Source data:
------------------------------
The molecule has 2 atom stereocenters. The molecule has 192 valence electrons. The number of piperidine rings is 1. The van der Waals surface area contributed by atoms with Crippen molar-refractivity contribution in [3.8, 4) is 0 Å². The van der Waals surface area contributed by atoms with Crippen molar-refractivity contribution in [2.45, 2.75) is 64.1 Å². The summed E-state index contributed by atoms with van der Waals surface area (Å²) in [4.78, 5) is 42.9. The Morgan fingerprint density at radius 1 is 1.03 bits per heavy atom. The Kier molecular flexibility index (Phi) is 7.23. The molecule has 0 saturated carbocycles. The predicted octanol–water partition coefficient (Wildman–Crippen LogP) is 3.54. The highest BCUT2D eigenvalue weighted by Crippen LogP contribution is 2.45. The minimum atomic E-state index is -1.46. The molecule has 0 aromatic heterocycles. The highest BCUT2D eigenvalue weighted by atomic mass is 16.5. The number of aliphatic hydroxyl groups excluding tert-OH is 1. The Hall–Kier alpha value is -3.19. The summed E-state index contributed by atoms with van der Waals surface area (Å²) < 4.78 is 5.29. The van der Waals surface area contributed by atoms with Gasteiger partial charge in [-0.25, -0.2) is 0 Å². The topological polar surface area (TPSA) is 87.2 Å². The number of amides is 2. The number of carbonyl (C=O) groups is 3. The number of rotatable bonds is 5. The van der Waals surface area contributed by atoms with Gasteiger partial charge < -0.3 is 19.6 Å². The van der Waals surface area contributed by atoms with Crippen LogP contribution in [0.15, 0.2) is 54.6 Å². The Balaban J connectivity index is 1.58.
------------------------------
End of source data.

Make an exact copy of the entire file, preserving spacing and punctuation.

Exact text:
The molecule has 2 atom stereocenters. The molecule has 192 valence electrons. The number of piperidine rings is 1. The van der Waals surface area contributed by atoms with Crippen molar-refractivity contribution in [3.8, 4) is 0 Å². The van der Waals surface area contributed by atoms with Crippen molar-refractivity contribution in [2.45, 2.75) is 64.1 Å². The summed E-state index contributed by atoms with van der Waals surface area (Å²) in [4.78, 5) is 42.9. The Morgan fingerprint density at radius 1 is 1.03 bits per heavy atom. The Kier molecular flexibility index (Phi) is 7.23. The molecule has 0 saturated carbocycles. The predicted octanol–water partition coefficient (Wildman–Crippen LogP) is 3.54. The highest BCUT2D eigenvalue weighted by Crippen LogP contribution is 2.45. The minimum atomic E-state index is -1.46. The molecule has 0 aromatic heterocycles. The highest BCUT2D eigenvalue weighted by atomic mass is 16.5. The number of aliphatic hydroxyl groups excluding tert-OH is 1. The Hall–Kier alpha value is -3.19. The summed E-state index contributed by atoms with van der Waals surface area (Å²) < 4.78 is 5.29. The van der Waals surface area contributed by atoms with Gasteiger partial charge in [-0.25, -0.2) is 0 Å². The topological polar surface area (TPSA) is 87.2 Å². The number of amides is 2. The number of carbonyl (C=O) groups is 3. The number of rotatable bonds is 5. The van der Waals surface area contributed by atoms with Gasteiger partial charge < -0.3 is 19.6 Å². The van der Waals surface area contributed by atoms with Crippen LogP contribution in [0.15, 0.2) is 54.6 Å². The Balaban J connectivity index is 1.58.